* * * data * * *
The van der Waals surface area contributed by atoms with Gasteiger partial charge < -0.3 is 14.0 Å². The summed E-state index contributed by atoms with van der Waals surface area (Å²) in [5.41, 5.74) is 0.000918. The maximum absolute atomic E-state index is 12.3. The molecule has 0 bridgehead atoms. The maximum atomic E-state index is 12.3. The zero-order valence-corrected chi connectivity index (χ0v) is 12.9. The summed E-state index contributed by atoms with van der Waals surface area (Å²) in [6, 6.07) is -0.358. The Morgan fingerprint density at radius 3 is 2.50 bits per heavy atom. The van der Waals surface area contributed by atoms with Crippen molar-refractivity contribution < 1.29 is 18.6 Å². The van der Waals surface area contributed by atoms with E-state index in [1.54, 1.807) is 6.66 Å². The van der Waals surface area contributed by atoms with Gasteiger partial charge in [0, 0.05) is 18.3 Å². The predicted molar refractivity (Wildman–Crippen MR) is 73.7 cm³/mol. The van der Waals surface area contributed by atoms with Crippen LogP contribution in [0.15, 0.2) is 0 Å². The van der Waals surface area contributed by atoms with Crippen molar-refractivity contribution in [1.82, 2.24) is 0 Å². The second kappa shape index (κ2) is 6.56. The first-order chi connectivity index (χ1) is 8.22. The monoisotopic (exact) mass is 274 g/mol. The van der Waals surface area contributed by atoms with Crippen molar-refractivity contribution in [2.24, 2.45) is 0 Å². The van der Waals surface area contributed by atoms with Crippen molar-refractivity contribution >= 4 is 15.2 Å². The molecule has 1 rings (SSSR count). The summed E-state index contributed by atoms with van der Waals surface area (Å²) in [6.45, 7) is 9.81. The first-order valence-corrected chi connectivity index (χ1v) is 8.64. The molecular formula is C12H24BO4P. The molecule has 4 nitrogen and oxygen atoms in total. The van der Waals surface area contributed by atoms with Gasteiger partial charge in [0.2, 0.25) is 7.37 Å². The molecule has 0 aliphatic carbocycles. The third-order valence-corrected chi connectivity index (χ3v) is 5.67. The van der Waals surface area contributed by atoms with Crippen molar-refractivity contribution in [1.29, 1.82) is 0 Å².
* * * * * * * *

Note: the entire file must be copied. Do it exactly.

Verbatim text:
The van der Waals surface area contributed by atoms with Gasteiger partial charge < -0.3 is 14.0 Å². The summed E-state index contributed by atoms with van der Waals surface area (Å²) in [5.41, 5.74) is 0.000918. The maximum absolute atomic E-state index is 12.3. The molecule has 0 bridgehead atoms. The maximum atomic E-state index is 12.3. The zero-order valence-corrected chi connectivity index (χ0v) is 12.9. The summed E-state index contributed by atoms with van der Waals surface area (Å²) in [6, 6.07) is -0.358. The Morgan fingerprint density at radius 3 is 2.50 bits per heavy atom. The van der Waals surface area contributed by atoms with Crippen molar-refractivity contribution < 1.29 is 18.6 Å². The van der Waals surface area contributed by atoms with E-state index in [1.54, 1.807) is 6.66 Å². The van der Waals surface area contributed by atoms with Gasteiger partial charge in [0, 0.05) is 18.3 Å². The predicted molar refractivity (Wildman–Crippen MR) is 73.7 cm³/mol. The van der Waals surface area contributed by atoms with Crippen LogP contribution in [0.15, 0.2) is 0 Å². The van der Waals surface area contributed by atoms with Crippen molar-refractivity contribution in [1.82, 2.24) is 0 Å². The second kappa shape index (κ2) is 6.56. The first-order chi connectivity index (χ1) is 8.22. The monoisotopic (exact) mass is 274 g/mol. The van der Waals surface area contributed by atoms with Crippen molar-refractivity contribution in [2.24, 2.45) is 0 Å². The van der Waals surface area contributed by atoms with Crippen molar-refractivity contribution >= 4 is 15.2 Å². The molecule has 1 rings (SSSR count). The summed E-state index contributed by atoms with van der Waals surface area (Å²) in [6.45, 7) is 9.81. The first-order valence-corrected chi connectivity index (χ1v) is 8.64. The molecular formula is C12H24BO4P. The molecule has 4 nitrogen and oxygen atoms in total. The van der Waals surface area contributed by atoms with Gasteiger partial charge in [0.2, 0.25) is 7.37 Å². The molecule has 0 aliphatic carbocycles. The third-order valence-corrected chi connectivity index (χ3v) is 5.67. The van der Waals surface area contributed by atoms with Crippen molar-refractivity contribution in [1.29, 1.82) is 0 Å².